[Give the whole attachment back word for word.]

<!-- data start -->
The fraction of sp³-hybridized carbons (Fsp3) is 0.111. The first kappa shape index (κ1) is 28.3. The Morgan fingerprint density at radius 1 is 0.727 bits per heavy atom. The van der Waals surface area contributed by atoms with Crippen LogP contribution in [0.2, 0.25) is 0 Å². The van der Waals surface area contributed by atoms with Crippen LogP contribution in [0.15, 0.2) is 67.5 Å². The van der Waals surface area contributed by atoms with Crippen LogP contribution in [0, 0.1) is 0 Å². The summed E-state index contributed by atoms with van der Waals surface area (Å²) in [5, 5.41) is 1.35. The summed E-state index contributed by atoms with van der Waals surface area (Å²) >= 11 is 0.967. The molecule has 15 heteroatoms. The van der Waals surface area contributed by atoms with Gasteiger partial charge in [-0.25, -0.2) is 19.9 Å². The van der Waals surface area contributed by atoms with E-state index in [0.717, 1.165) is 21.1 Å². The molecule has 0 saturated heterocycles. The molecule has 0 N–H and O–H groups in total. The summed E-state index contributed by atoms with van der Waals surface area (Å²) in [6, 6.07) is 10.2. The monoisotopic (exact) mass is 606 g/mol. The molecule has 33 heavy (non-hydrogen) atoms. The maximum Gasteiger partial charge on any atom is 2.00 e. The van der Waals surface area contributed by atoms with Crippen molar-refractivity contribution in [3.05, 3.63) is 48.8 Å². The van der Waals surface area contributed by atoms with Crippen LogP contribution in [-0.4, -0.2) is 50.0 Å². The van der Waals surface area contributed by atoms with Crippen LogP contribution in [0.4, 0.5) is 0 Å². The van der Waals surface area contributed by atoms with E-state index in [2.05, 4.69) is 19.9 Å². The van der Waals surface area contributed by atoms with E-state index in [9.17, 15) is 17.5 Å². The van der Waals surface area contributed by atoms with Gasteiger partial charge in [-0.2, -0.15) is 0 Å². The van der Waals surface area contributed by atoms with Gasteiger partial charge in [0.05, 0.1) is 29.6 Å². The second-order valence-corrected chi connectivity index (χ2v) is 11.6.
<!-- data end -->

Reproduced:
The fraction of sp³-hybridized carbons (Fsp3) is 0.111. The first kappa shape index (κ1) is 28.3. The Morgan fingerprint density at radius 1 is 0.727 bits per heavy atom. The van der Waals surface area contributed by atoms with Crippen LogP contribution in [0.2, 0.25) is 0 Å². The van der Waals surface area contributed by atoms with Crippen LogP contribution in [0.15, 0.2) is 67.5 Å². The van der Waals surface area contributed by atoms with Crippen LogP contribution in [0, 0.1) is 0 Å². The summed E-state index contributed by atoms with van der Waals surface area (Å²) in [5, 5.41) is 1.35. The summed E-state index contributed by atoms with van der Waals surface area (Å²) >= 11 is 0.967. The molecule has 15 heteroatoms. The van der Waals surface area contributed by atoms with Gasteiger partial charge in [-0.25, -0.2) is 19.9 Å². The van der Waals surface area contributed by atoms with E-state index in [0.717, 1.165) is 21.1 Å². The molecule has 0 saturated heterocycles. The molecule has 0 N–H and O–H groups in total. The summed E-state index contributed by atoms with van der Waals surface area (Å²) in [6, 6.07) is 10.2. The monoisotopic (exact) mass is 606 g/mol. The molecule has 33 heavy (non-hydrogen) atoms. The maximum Gasteiger partial charge on any atom is 2.00 e. The van der Waals surface area contributed by atoms with Crippen molar-refractivity contribution in [3.05, 3.63) is 48.8 Å². The van der Waals surface area contributed by atoms with Crippen LogP contribution in [-0.4, -0.2) is 50.0 Å². The van der Waals surface area contributed by atoms with Crippen LogP contribution in [0.4, 0.5) is 0 Å². The van der Waals surface area contributed by atoms with E-state index in [2.05, 4.69) is 19.9 Å². The van der Waals surface area contributed by atoms with E-state index in [9.17, 15) is 17.5 Å². The van der Waals surface area contributed by atoms with Gasteiger partial charge in [-0.2, -0.15) is 0 Å². The van der Waals surface area contributed by atoms with Gasteiger partial charge in [0.05, 0.1) is 29.6 Å². The second-order valence-corrected chi connectivity index (χ2v) is 11.6.